In the Grateful Dead song “Scarlet Begonias,” Jerry Garcia sang these words penned by his songwriting partner Robert Hunter: “Once in a while you get shown the light / In the strangest of places if you look at it right.” The trick, of course, is you have to look. This comes to mind when reading an SF Gate story about San Francisco’s image problem and how two of the three people interviewed firmly believe the problem isn’t rampant crime or rampant homelessness or drug abuse/mental health issues or city government incompetence. It’s … you, gentle readers of broadcasts emanating from the Good Pirate Ship RedState.
The individuals in question, namely UC Berkeley media studies professor Ian Davis and San Francisco Coalition on Homelessness executive director Jennifer Friedenbach, don’t namecheck RedState or anyone reading the site by name. It is not your fault, however. San Francisco has everything you need! You just need to be careful about where you go and forget that your property is actually yours.
First, Mr. Davis’ take on things. While he doesn’t qualify as a “geezer”, he feels nostalgic about days past when all the media marched in unison and had no other option.
Davis said that until the 1980s, “Americans lived in a low-choice media environment,” which “had the benefit of putting Americans on the same page about the major problems we faced as a nation.”
“Scholars and journalists could identify something like a unified, mainstream public debate,” he explained.
Ah, the good ol’ days before those meddling kids … er, bloggers started sticking their nose into things. Davis makes a good point.
“Americans increasingly use news as a way to endorse a common ideological faith,” he said. “Conservatives look to Tucker Carlson to confirm the evils of Nancy Pelosi and commiserate about the dangers of ‘creeping socialism.’ MSNBC viewers tune in to see if Trump will be indicted for his role in the Capitol riots following Biden’s election.”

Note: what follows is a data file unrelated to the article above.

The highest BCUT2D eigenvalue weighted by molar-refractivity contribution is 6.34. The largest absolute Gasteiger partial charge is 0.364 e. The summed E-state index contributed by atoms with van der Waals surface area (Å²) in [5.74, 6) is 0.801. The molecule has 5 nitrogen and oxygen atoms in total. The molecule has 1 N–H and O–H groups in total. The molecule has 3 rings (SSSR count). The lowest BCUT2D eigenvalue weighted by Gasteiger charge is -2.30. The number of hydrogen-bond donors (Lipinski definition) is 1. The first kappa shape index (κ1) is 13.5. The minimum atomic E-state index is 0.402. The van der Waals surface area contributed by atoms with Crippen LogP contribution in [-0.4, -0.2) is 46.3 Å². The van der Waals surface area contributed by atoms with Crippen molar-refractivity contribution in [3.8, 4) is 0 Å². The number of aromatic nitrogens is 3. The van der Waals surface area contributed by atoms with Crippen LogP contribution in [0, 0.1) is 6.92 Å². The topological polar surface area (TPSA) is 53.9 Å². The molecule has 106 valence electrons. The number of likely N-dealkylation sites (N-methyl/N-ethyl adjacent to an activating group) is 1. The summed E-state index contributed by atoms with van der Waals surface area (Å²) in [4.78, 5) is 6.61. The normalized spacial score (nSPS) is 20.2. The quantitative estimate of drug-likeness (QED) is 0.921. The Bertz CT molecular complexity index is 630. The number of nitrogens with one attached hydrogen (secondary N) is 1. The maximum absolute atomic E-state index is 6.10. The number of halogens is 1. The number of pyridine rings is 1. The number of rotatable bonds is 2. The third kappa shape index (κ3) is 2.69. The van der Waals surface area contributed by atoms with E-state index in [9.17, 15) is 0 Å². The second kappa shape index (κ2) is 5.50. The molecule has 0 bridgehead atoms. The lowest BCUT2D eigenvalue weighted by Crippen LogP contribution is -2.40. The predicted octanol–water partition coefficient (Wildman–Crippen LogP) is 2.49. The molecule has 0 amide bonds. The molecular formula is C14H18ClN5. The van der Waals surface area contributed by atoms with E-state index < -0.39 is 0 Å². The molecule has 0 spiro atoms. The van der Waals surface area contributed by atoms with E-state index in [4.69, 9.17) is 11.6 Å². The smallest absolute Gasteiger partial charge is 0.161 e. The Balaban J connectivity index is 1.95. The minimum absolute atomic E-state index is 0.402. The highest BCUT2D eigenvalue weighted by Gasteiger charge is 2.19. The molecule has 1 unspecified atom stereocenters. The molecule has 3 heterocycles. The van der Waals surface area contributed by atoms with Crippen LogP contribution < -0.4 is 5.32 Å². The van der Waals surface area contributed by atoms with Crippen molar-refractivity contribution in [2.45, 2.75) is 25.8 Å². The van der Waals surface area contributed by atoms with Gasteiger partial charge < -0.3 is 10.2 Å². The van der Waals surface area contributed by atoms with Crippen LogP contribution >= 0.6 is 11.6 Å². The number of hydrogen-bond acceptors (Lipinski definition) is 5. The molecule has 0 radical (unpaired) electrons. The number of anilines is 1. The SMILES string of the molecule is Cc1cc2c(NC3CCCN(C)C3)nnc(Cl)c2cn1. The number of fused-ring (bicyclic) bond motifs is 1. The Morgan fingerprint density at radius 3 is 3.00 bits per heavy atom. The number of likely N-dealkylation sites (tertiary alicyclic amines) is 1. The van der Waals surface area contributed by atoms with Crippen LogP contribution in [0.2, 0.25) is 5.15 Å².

“In many ways, our choice of news is a choice of world view,” he continued. “The faithful don’t go to church to learn something new about what happened to Jesus. They go to participate in a community of shared values.”
This is a valid point. This is a valid point. If each word that we take in is nothing but a repeat of our beliefs, then we do not grow in knowledge or wisdom. It is worthwhile to repeat a point that was made before. Because we believe in the truth of our beliefs, and want to spread them to others to combat leftist groupthink and propaganda, We need to know what’s happening in the rest of the world, so we can engage people with common goals.
Moving on, we move to Ms. Friedenbach. Reacting to a third person interviewed for the story, whom we’ll be getting to in a bit, she harrumphs:
“Homelessness is not a PR issue,” she told SFGATE. “It’s an issue of poverty. It’s an issue of racism. And it’s an issue of disablism and homophobia. These are huge systemic issues that need correcting.”
All right. Tents on sidewalks and streets aren’t the problem. The problem is not rampant drug use or mental disorders. It’s RACISM! Statistics indicate that the black population is more homeless than it is in the country. But, those suffering from addiction or mental illness could be less concerned about the color of the skin. As to the rest of her rant … homophobia? In San Francisco?
Ah, but there’s more:
“I think San Francisco is getting used as a symbol of a progressive left city by conservative interests, who are greatly exaggerating the situation here,” she said.
It appears that Ms. Friedenbach is managing the neat trick of “combating” homelessness in San Francisco without having ever actually visited the city in the past ten years.
The article also quotes Sam Singer who is a well-respected PR professional with an impeccable track record. Amazingly enough (okay, I’m being a little sarcastic there), he makes the most sense:
“You’re looking at a city that is beyond the pandemic, that has a pandemic of mental health, drug abuse, crime and corruption issues. And the city needs to start to address those issues or it will fall further and further behind,” he said
He said he would call for the mayor to “declare a crisis not just on San Francisco’s streets, but on theft and petty crime.”
In Singer’s opinion, the city also needs to increase “accountability for results from city agencies and nonprofits as well,” and devise not just a better communications plan but an operational plan.
Yes, it might. But that could be blamed on someone else than middle-class families trying to lead peaceful and secure lives. It’ll never fly.
So there it is, people. San Francisco is not to blame for letting what was one of the world’s great cities deteriorate to where it makes those who loved and still try to love it cry. It’s their fault for getting tears in their eyes.